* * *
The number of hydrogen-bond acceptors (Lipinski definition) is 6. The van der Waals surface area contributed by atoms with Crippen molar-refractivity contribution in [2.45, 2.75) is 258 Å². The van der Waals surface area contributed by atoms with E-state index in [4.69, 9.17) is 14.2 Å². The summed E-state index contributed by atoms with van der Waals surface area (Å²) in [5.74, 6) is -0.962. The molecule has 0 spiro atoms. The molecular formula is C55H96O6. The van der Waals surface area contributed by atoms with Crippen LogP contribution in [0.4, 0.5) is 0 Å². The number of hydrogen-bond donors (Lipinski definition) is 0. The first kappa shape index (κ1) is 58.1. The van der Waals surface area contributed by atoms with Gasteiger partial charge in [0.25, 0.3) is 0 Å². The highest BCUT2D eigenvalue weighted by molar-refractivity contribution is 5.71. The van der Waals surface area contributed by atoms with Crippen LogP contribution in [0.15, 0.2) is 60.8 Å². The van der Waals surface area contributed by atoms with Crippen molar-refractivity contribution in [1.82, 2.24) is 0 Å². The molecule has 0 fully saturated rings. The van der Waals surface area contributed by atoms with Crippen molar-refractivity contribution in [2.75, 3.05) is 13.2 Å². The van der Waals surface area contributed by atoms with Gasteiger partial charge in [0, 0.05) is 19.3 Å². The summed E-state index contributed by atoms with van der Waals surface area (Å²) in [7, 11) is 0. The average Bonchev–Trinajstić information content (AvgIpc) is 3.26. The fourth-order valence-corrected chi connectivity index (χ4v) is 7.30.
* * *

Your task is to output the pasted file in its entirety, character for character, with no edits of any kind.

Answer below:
The number of hydrogen-bond acceptors (Lipinski definition) is 6. The van der Waals surface area contributed by atoms with Crippen molar-refractivity contribution in [2.45, 2.75) is 258 Å². The van der Waals surface area contributed by atoms with E-state index in [4.69, 9.17) is 14.2 Å². The summed E-state index contributed by atoms with van der Waals surface area (Å²) in [5.74, 6) is -0.962. The molecule has 0 spiro atoms. The molecular formula is C55H96O6. The van der Waals surface area contributed by atoms with Crippen LogP contribution in [0.4, 0.5) is 0 Å². The number of hydrogen-bond donors (Lipinski definition) is 0. The first kappa shape index (κ1) is 58.1. The van der Waals surface area contributed by atoms with Gasteiger partial charge in [0.25, 0.3) is 0 Å². The highest BCUT2D eigenvalue weighted by molar-refractivity contribution is 5.71. The van der Waals surface area contributed by atoms with Crippen LogP contribution in [0.15, 0.2) is 60.8 Å². The van der Waals surface area contributed by atoms with Crippen molar-refractivity contribution in [1.82, 2.24) is 0 Å². The molecule has 0 fully saturated rings. The van der Waals surface area contributed by atoms with Crippen molar-refractivity contribution in [2.75, 3.05) is 13.2 Å². The van der Waals surface area contributed by atoms with Gasteiger partial charge in [0, 0.05) is 19.3 Å². The summed E-state index contributed by atoms with van der Waals surface area (Å²) in [7, 11) is 0. The average Bonchev–Trinajstić information content (AvgIpc) is 3.26. The fourth-order valence-corrected chi connectivity index (χ4v) is 7.30.